Supreme Court decisions bolster same-sex marriage fight in Illinois
Illinois couples don’t directly benefit from new precedent, however
Two decisions handed down last week from the U.S. Supreme Court gave momentum to advocates of same-sex marriage in Illinois. But the broadness of the rulings means same-sex couples in Illinois won’t actually get any new rights immediately.
And while an Illinois court considers a class-action lawsuit suing for same-sex marriage rights, proponents are pushing for legislative action sooner because the lawsuit is likely to take several years.
“We can take very little time to celebrate because there is so much work to do in Illinois,” said attorney Donald Hanrahan, president of the Springfield chapter of the American Civil Liberties Union (ACLU). Speaking on June 27 during a meeting sponsored by ACLU at Abraham Lincoln Unitarian Universalist Congregation in Springfield, Hanrahan said there has been a “sordid history of repression” regarding marriage in the United States, from laws preventing marriage between slaves to laws preventing interracial marriage. He said the fight over same-sex marriage is an extension of that history.
The U.S. Supreme Court issued two rulings June 26 regarding same-sex marriage. The first, United States v. Windsor, struck down part of the federal Defense of Marriage Act (DOMA), which has prohibited partners in a same-sex marriage from receiving the same federal benefits granted to opposite-sex couples. That law, passed in 1996 under Democratic former president Bill Clinton, excluded same-sex partners from the definition of “spouses,” effectively barring them from receiving more than 1,000 potential federal benefits associated with marriage. That section of the law was found to violate the principles of due process and equal protection contained in the Fifth Amendment.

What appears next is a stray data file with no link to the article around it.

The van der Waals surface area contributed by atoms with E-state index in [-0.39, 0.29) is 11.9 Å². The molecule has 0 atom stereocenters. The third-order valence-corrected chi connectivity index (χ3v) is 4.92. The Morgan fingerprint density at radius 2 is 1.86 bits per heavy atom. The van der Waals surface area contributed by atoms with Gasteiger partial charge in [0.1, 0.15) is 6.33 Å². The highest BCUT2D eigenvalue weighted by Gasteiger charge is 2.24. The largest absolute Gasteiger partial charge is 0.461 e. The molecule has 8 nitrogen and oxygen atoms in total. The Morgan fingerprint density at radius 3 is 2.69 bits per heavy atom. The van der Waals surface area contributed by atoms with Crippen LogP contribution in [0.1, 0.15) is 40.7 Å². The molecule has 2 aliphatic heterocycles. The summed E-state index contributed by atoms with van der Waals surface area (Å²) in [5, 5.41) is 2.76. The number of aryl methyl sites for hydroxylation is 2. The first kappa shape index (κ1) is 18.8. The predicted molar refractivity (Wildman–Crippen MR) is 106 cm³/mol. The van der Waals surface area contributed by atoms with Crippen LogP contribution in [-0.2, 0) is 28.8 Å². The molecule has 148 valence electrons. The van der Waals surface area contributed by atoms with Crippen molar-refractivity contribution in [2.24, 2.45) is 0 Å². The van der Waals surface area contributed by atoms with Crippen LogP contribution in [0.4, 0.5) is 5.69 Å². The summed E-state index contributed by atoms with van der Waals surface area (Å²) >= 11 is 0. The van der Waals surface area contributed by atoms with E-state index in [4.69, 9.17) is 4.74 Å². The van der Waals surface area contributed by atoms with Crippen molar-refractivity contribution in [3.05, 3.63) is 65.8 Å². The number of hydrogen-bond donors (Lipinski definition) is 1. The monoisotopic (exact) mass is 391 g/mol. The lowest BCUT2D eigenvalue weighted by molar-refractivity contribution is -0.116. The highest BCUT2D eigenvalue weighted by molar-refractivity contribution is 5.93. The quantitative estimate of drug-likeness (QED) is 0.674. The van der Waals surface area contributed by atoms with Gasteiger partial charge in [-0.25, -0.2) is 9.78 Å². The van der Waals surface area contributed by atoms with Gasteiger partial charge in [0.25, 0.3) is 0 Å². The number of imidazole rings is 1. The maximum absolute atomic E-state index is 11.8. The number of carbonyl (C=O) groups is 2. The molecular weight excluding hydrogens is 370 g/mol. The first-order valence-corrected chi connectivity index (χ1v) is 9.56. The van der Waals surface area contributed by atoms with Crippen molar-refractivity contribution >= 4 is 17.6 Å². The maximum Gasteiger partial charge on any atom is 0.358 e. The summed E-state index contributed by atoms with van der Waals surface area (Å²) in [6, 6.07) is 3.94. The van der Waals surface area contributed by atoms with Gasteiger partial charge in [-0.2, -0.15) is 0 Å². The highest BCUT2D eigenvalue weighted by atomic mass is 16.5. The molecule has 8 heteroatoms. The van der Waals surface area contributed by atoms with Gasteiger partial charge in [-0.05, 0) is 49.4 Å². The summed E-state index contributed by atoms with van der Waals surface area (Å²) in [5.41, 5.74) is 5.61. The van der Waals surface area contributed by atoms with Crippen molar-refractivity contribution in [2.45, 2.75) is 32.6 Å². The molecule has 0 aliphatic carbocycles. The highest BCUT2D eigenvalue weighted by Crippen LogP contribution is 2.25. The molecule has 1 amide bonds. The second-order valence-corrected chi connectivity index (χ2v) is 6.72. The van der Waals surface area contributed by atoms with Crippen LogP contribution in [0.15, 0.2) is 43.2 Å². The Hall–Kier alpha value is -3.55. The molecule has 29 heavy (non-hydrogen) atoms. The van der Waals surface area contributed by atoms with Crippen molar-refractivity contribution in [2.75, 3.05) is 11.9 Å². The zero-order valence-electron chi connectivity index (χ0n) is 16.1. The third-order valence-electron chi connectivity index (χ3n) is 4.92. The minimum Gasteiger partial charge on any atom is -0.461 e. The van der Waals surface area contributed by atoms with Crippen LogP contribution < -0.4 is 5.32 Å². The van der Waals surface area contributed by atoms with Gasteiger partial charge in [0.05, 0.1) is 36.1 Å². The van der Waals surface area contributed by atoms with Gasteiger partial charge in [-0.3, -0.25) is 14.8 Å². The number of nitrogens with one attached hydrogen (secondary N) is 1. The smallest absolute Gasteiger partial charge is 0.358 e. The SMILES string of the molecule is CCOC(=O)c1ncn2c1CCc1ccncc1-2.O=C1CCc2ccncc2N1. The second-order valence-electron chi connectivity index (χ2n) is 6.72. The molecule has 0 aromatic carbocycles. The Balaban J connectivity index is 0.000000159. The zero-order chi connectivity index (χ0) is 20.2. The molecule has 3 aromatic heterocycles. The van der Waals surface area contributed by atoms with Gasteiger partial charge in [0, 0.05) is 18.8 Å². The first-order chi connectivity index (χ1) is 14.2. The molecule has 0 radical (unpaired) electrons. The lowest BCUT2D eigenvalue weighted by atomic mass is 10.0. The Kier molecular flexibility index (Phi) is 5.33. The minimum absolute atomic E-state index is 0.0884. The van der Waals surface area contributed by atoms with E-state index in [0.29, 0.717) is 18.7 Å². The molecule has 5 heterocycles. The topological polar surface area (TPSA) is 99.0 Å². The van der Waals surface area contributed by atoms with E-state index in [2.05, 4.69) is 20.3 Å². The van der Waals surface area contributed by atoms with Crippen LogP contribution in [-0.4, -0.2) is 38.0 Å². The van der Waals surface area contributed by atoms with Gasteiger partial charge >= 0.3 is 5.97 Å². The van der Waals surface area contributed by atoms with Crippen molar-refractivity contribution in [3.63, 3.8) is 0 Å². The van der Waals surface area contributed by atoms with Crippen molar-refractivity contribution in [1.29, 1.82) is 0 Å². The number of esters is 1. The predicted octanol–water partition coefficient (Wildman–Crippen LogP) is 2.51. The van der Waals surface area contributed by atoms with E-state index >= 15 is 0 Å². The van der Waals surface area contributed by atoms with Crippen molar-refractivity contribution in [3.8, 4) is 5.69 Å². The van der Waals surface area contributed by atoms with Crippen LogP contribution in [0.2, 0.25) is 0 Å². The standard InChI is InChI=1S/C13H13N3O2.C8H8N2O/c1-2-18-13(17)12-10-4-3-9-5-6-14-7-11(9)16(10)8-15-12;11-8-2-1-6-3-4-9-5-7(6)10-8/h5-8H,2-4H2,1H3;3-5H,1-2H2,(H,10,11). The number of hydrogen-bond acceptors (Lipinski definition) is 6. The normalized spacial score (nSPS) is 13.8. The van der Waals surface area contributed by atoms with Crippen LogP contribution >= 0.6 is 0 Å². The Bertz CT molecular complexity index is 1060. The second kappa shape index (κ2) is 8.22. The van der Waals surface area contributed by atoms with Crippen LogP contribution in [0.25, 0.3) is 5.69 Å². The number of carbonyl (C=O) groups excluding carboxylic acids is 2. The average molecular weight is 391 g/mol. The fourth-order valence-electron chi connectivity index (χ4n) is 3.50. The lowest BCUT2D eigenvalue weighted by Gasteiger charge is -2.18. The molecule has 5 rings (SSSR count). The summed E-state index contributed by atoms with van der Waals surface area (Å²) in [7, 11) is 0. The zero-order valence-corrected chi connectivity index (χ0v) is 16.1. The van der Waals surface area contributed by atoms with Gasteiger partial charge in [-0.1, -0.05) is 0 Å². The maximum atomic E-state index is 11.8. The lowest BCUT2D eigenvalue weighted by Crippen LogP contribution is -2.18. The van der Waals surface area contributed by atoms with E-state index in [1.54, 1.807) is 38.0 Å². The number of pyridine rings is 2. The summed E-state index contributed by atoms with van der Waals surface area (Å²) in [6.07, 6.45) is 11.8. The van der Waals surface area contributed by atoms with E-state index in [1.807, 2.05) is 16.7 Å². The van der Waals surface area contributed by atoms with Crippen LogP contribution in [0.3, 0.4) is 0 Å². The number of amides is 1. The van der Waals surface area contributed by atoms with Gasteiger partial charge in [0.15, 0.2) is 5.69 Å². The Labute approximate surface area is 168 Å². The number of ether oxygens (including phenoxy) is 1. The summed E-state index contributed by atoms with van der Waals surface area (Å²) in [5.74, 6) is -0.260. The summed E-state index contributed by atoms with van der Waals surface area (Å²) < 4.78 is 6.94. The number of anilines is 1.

The same day, the Supreme Court also sidestepped further controversy with a curious ruling on California’s Proposition 8 ballot initiative. Approved by voters in 2008, “Prop 8” amended California’s state constitution to specify that only marriage between one man and one woman would be legally recognized in that state. The nation’s highest court held that the proponents of Prop 8 did not have legal standing to appeal the case because no specific “injury” had been specified. That means the fate of Prop 8 rests on a lower court’s opinion that the law was unconstitutional, effectively nullifying the ballot initiative. The case only applies to California’s law, however.
While advocates of same-sex marriage rights saw both cases as victories, the Prop 8 case did not accomplish what same-sex marriage advocates had hoped for: a nationally binding declaration that bans on same-sex marriage are unconstitutional. Additionally, the Supreme Court’s decision on DOMA left intact another section of that law which allows states to not recognize same-sex marriages performed in other states. And the language of the court’s DOMA decision held signs that future similar cases may not be as pleasing to civil rights activists.